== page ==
The legislation would better position Russia for responding to pressure on Russian media abroad, Vice Speaker Pyotr Tolstoi said in comments published on the legislature’s website.
In December 2017, Russia imposed restrictions on U.S. state-funded news outlets Voice of America and Radio Free Europe/Radio Liberty, calling each of them “foreign agent,” after the U.S. imposed similar measures on Russian state-funded broadcaster RT.
U.S. officials have alleged that Russia Today (RT), used its English-language service to influence the 2016 presidential election in favour of Republican candidate Donald Trump, who had expressed intentions to rebuild the countries’ frayed relations.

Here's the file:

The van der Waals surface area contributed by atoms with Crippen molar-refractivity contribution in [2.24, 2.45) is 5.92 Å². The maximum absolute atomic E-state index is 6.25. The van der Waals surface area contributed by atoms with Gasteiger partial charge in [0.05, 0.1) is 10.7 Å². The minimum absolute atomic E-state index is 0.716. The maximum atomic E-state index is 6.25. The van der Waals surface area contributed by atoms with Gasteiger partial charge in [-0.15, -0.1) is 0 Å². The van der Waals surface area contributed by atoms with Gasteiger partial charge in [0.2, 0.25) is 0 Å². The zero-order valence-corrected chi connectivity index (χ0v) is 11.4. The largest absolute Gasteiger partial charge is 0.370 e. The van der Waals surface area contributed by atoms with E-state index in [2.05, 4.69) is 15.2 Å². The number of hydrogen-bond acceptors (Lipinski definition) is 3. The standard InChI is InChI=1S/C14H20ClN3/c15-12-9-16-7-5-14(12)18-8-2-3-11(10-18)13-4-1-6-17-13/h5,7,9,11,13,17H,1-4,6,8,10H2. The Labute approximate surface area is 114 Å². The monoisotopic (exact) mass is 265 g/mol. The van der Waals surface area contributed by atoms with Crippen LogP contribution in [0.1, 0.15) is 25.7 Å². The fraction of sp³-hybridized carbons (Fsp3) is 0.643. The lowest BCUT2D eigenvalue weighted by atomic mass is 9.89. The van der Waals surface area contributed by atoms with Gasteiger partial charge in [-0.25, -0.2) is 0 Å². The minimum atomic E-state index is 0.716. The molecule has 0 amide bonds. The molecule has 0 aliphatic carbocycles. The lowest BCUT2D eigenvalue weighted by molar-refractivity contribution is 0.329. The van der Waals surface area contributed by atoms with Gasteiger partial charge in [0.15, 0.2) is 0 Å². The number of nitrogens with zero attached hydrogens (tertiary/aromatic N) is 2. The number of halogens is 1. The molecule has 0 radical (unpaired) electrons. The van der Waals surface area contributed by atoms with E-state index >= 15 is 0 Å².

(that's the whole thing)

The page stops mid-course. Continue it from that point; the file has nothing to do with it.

This week, Russia threatened retaliation against Moldova over recently passed legislation that could be used to clamp down on Russian media influence in that former Soviet republic.
Moldova, one of the poorest countries in Europe, has long been politically torn between integration with the European Union and loyalties to its former Soviet ruler, Moscow.
“The Moldovan law represents “explicit discrimination against Russian media,” Russian Foreign Ministry spokeswoman Maria Zakharova said in comments carried by Russian state news agency TASS. (dpa/NAN)